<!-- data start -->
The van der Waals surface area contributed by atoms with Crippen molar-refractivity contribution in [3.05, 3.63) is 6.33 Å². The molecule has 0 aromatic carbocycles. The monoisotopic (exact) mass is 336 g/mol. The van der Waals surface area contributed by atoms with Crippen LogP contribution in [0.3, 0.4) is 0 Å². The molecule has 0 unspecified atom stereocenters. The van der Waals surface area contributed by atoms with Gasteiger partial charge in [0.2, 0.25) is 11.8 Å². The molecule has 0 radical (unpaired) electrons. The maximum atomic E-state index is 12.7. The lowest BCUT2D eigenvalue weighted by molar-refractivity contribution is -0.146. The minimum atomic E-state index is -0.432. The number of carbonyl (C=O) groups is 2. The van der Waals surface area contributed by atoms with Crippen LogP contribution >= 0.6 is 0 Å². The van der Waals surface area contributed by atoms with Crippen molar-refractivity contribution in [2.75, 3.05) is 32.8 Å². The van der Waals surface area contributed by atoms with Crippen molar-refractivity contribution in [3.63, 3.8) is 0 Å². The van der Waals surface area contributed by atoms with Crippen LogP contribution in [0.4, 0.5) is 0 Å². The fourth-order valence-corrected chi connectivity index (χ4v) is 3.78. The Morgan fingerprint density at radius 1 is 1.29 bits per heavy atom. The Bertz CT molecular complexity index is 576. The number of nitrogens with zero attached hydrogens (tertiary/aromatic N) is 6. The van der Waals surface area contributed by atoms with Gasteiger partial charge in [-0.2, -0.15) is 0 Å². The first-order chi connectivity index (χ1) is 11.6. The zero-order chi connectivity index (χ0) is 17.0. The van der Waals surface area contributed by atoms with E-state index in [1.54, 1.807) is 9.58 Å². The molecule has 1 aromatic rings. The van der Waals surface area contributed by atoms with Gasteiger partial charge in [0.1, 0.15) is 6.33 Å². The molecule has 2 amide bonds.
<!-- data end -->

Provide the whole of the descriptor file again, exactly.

The van der Waals surface area contributed by atoms with Crippen molar-refractivity contribution in [3.05, 3.63) is 6.33 Å². The molecule has 0 aromatic carbocycles. The monoisotopic (exact) mass is 336 g/mol. The van der Waals surface area contributed by atoms with Crippen LogP contribution in [0.3, 0.4) is 0 Å². The molecule has 0 unspecified atom stereocenters. The van der Waals surface area contributed by atoms with Gasteiger partial charge in [0.2, 0.25) is 11.8 Å². The molecule has 0 radical (unpaired) electrons. The maximum atomic E-state index is 12.7. The lowest BCUT2D eigenvalue weighted by molar-refractivity contribution is -0.146. The minimum atomic E-state index is -0.432. The number of carbonyl (C=O) groups is 2. The van der Waals surface area contributed by atoms with Crippen LogP contribution >= 0.6 is 0 Å². The van der Waals surface area contributed by atoms with Crippen molar-refractivity contribution in [2.75, 3.05) is 32.8 Å². The van der Waals surface area contributed by atoms with Crippen molar-refractivity contribution in [3.63, 3.8) is 0 Å². The van der Waals surface area contributed by atoms with Crippen LogP contribution in [0.4, 0.5) is 0 Å². The fourth-order valence-corrected chi connectivity index (χ4v) is 3.78. The Morgan fingerprint density at radius 1 is 1.29 bits per heavy atom. The Bertz CT molecular complexity index is 576. The number of nitrogens with zero attached hydrogens (tertiary/aromatic N) is 6. The van der Waals surface area contributed by atoms with Gasteiger partial charge in [-0.2, -0.15) is 0 Å². The first-order chi connectivity index (χ1) is 11.6. The zero-order chi connectivity index (χ0) is 17.0. The van der Waals surface area contributed by atoms with E-state index in [1.54, 1.807) is 9.58 Å². The molecule has 1 aromatic rings. The van der Waals surface area contributed by atoms with Gasteiger partial charge in [0.1, 0.15) is 6.33 Å². The molecule has 2 amide bonds.